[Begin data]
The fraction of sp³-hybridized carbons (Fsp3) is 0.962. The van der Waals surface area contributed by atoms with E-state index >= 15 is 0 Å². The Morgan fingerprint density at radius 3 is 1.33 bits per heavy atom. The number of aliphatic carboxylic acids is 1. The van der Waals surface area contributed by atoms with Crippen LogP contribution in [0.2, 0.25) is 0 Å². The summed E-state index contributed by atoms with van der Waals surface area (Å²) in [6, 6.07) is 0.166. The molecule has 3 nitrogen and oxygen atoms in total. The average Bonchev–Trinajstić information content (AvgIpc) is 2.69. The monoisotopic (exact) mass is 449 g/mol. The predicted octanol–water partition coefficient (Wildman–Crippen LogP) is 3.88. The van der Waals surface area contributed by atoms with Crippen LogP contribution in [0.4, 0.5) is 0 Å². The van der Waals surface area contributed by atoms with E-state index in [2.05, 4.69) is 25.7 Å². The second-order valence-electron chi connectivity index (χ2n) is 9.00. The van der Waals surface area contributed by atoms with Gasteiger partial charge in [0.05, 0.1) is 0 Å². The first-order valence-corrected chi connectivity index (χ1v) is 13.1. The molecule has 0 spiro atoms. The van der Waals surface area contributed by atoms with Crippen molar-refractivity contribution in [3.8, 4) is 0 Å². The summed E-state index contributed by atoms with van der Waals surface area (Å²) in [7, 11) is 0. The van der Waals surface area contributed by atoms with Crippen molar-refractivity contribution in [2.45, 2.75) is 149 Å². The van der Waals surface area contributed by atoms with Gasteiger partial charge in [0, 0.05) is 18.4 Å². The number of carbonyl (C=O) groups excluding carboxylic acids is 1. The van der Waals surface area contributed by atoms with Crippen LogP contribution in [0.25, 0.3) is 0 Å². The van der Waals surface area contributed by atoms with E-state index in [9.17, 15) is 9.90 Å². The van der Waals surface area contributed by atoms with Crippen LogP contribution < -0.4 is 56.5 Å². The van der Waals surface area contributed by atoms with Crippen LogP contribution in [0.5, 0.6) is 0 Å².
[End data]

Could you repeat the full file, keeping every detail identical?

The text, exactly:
The fraction of sp³-hybridized carbons (Fsp3) is 0.962. The van der Waals surface area contributed by atoms with E-state index >= 15 is 0 Å². The Morgan fingerprint density at radius 3 is 1.33 bits per heavy atom. The number of aliphatic carboxylic acids is 1. The van der Waals surface area contributed by atoms with Crippen LogP contribution in [0.2, 0.25) is 0 Å². The summed E-state index contributed by atoms with van der Waals surface area (Å²) in [6, 6.07) is 0.166. The molecule has 3 nitrogen and oxygen atoms in total. The average Bonchev–Trinajstić information content (AvgIpc) is 2.69. The monoisotopic (exact) mass is 449 g/mol. The predicted octanol–water partition coefficient (Wildman–Crippen LogP) is 3.88. The van der Waals surface area contributed by atoms with Crippen LogP contribution in [0.4, 0.5) is 0 Å². The van der Waals surface area contributed by atoms with E-state index in [2.05, 4.69) is 25.7 Å². The second-order valence-electron chi connectivity index (χ2n) is 9.00. The van der Waals surface area contributed by atoms with Gasteiger partial charge in [0.05, 0.1) is 0 Å². The first-order valence-corrected chi connectivity index (χ1v) is 13.1. The molecule has 0 spiro atoms. The van der Waals surface area contributed by atoms with Crippen molar-refractivity contribution in [3.8, 4) is 0 Å². The summed E-state index contributed by atoms with van der Waals surface area (Å²) in [7, 11) is 0. The van der Waals surface area contributed by atoms with Crippen molar-refractivity contribution in [2.45, 2.75) is 149 Å². The van der Waals surface area contributed by atoms with Gasteiger partial charge in [0, 0.05) is 18.4 Å². The number of carbonyl (C=O) groups excluding carboxylic acids is 1. The van der Waals surface area contributed by atoms with Crippen LogP contribution in [0.25, 0.3) is 0 Å². The van der Waals surface area contributed by atoms with E-state index in [9.17, 15) is 9.90 Å². The van der Waals surface area contributed by atoms with Crippen LogP contribution < -0.4 is 56.5 Å². The van der Waals surface area contributed by atoms with Crippen LogP contribution in [0.5, 0.6) is 0 Å².